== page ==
(Reuters) – Chinese auto brands are on track to account for just over 50% of the cars sold in their home market this year thanks to a growing dominance in electric vehicles, consultancy AlixPartners said on Wednesday.

It would represent the first time Chinese automakers have controlled a majority share of China’s car market – the world’s largest.

For the past four decades, China’s auto market has been dominated by established global brands such as VW and Toyota operating in joint ventures with Chinese partners.

But competitive pricing, faster rollouts of new models and the rise of domestic electric carmakers like BYD, Nio and Xpeng Motors have changed the dynamic for made-in-China auto brands.

China passed Japan as the world’s largest auto exporter in the first quarter of this year.

AlixPartners forecast China’s overall auto sales would grow 3% this year to 24.9 million vehicles, recovering to the level of sales before COVID-19. It forecast growth to 30.6 million vehicles in 2030, when it projected more than half of vehicles sold in China would be EVs.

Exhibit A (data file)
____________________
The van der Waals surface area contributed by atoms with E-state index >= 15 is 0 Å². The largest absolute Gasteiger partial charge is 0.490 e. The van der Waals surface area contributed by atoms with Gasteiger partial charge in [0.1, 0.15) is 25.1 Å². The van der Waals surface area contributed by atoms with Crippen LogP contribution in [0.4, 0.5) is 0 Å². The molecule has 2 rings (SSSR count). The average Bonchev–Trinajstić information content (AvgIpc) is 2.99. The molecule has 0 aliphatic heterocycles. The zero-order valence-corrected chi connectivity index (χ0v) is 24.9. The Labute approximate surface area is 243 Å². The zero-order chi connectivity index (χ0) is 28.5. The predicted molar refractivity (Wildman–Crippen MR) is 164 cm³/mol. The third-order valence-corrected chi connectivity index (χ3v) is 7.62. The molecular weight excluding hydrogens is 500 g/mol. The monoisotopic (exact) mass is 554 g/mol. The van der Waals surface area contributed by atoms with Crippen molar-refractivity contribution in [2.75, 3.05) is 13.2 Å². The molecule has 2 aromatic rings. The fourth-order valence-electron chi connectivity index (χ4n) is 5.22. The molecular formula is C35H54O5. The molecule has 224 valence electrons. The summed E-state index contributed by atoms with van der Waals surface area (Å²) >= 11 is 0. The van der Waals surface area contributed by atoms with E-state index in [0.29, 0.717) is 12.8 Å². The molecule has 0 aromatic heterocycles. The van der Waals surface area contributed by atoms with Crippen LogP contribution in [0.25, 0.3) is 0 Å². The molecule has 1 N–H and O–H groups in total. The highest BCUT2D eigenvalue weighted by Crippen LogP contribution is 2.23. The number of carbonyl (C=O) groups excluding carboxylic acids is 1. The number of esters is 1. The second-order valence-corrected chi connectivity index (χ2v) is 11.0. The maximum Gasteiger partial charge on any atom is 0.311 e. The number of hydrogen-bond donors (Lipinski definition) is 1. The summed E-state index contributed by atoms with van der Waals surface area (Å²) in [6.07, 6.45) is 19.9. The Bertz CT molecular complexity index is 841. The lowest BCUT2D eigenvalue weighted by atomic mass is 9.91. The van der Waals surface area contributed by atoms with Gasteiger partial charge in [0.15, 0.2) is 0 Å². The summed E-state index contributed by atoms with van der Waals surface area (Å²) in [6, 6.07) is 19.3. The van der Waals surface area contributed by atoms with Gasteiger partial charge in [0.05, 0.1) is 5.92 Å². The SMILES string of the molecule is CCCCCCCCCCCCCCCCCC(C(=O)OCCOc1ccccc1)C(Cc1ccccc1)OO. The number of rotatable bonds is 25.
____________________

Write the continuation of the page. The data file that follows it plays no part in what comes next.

China’s market for what it calls “new energy vehicles” (NEVs), including plug-in hybrids and pure electrics, has benefited from the equivalent of $57 billion in subsidies from the government during 2016 to 2022, the consultancy said.

By contrast, the U.S. government has provided $12 billion in subsidies over that time, AlixPartners said.

But Chinese EV makers have also gained ground from a focus on features such as advanced driver assistance systems even on cheaper cars, the firm said.

That competitiveness will make Chinese automakers as disruptive to established global automakers in coming years as Tesla has been, said Stephen Dyer, who heads AlixPartners automotive consulting in Asia.

“It would be the best for foreign brands to learn from new Chinese EV startups if they want to survive in China or face the disruptive impact from those brands in their home markets,” Dyer said at a briefing.

Dyer forecast annual sales of Chinese-branded cars in overseas markets would grow to 9 million vehicles by 2030. That would give Chinese brands 30% of global share and a market share of 15% in Europe, 19% in South America and 19% in South East Asia and South Asia.

China’s market also faces massive overcapacity, and Dyer forecast a wave of consolidation. Only 25 to 30 out of the 167 NEV brands can survive by 2030, Dyer said. Over two-thirds of those brands haven’t recorded any sales last year, he said.

“Even with best-in-class operations, it takes up to 400,000 units of annual production to reach breakeven,” he said.

(Reporting by Zhang Yan in Shanghai and Kevin Krolicki in Singapore; Editing by Devika Syamnath)

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